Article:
Recently I happed upon a cleverly created integration of Bloom’s Taxonomy and Pinterest from the folks at Teachbytes. And as if fated, the same week, I had a conversation with a fabulous theater arts and film teacher, Sarah Yurko, who had shared how she is using Pinterest with her secondary students. Fascinated by the boards and ideas she shared, I asked her to detail her thoughts so I could celebrate these app-tastic ideas with the greater global iClassroom.
She mentioned she was fairly new to Pinterest, but she could see “lots of possibilities for art and performance art with it.” Sarah went on to say that she “plan(s) to use Pinterest to gather examples for lessons, collaborate with students, directly teach students, and inspire them!” and has further detailed these plans below:
1. GATHER EXAMPLES FOR LESSONS
“If I’m teaching the kids about publicity and promotional posters for theater I can use my Pinterest board as examples. It is on their iPads so they can go through and pick and choose easily which images are helpful as opposed to wasting everyone’s time with a slideshow that may not help them.”
“I love how easy it is to save YouTube videos on Pinterest. When we talk about trailers, I teach them that film makers typically release three … one for women, one for men, and one for teenagers. With Pinterest I can show all three quickly and easily without having to search for them.”
2. COLLABORATE WITH STUDENTS
“I also collaborate as a class using Pinterest. It’s so easy and doesn’t take up any class time. The kids can send me items or pictures and I can pin to a board. We used Pinterest to help inspire hair and makeup ideas for A Midsummer Nights Dream. This kind of informal information gathering also seems to really engage the kids… I was able to gather more “inspiration ideas” than ever before.”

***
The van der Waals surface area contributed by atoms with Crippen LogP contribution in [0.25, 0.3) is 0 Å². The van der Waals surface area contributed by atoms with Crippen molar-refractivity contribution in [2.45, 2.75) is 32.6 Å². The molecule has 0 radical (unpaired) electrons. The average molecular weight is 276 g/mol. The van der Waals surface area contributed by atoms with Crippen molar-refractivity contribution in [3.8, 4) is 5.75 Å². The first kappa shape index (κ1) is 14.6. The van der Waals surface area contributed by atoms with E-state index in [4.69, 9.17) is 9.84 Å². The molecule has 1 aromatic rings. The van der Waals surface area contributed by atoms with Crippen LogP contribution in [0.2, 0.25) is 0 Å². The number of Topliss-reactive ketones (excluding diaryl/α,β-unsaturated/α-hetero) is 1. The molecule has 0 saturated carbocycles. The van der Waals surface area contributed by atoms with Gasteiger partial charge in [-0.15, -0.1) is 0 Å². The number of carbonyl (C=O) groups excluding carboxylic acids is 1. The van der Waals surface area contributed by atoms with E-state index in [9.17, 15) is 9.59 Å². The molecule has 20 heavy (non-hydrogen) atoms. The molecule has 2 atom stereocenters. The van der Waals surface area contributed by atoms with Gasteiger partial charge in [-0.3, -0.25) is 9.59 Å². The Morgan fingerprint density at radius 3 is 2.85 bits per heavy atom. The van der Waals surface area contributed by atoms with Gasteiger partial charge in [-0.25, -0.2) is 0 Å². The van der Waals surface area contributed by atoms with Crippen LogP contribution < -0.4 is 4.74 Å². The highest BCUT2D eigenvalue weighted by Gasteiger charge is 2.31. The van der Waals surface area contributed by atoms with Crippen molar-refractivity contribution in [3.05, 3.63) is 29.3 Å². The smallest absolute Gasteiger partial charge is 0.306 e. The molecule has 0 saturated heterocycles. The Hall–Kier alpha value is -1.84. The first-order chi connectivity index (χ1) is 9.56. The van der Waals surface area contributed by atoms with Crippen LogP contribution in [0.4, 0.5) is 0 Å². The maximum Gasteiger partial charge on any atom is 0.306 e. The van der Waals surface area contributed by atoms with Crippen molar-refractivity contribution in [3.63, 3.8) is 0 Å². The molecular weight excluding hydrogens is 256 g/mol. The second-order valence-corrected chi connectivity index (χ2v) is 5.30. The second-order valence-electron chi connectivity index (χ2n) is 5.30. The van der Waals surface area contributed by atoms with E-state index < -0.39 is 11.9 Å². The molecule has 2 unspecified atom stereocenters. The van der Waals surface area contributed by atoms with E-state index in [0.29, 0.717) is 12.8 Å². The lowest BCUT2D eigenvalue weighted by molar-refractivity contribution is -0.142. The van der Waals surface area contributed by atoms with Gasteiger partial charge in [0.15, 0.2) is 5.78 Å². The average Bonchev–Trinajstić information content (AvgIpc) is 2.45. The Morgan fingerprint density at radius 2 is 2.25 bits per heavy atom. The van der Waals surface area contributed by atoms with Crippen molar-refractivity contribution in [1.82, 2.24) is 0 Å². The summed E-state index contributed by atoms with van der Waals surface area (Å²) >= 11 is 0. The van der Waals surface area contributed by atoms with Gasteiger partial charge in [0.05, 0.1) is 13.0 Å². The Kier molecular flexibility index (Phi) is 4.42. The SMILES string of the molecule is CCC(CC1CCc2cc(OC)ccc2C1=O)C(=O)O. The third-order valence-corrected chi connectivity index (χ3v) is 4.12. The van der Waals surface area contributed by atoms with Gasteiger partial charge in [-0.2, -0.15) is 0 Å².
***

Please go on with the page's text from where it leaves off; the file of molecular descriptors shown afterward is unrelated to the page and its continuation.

“There are always a million projects happening at once in Tech design and none of them have the same instruction. So in the past I’ve had to only speak to three or four kids at a time – roughly teaching, at minimum, eight different lessons one at a time, leaving a lot of room for boredom while kids wait their turn. Pinterest has some projects that are literally spelled out step by step so I could direct each group to their “pin” and they could teach each other and only need me for more specific instruction.”
“The whole reason Pinterest began was to inspire people. I love that each of my boards dedicates itself to a certain aspect of theater. If a student is really into costuming they can follow that board and hopefully it inspires them to create, design, and build costumes. The same can be said for props, sets, lights, and publicity.”
Below, I have included a link to Sarah Yurko’s app-tastically divine boards.
If you are using Pinterest with your students, I would love to hear all about. Please share your ideas and boards in the comments.
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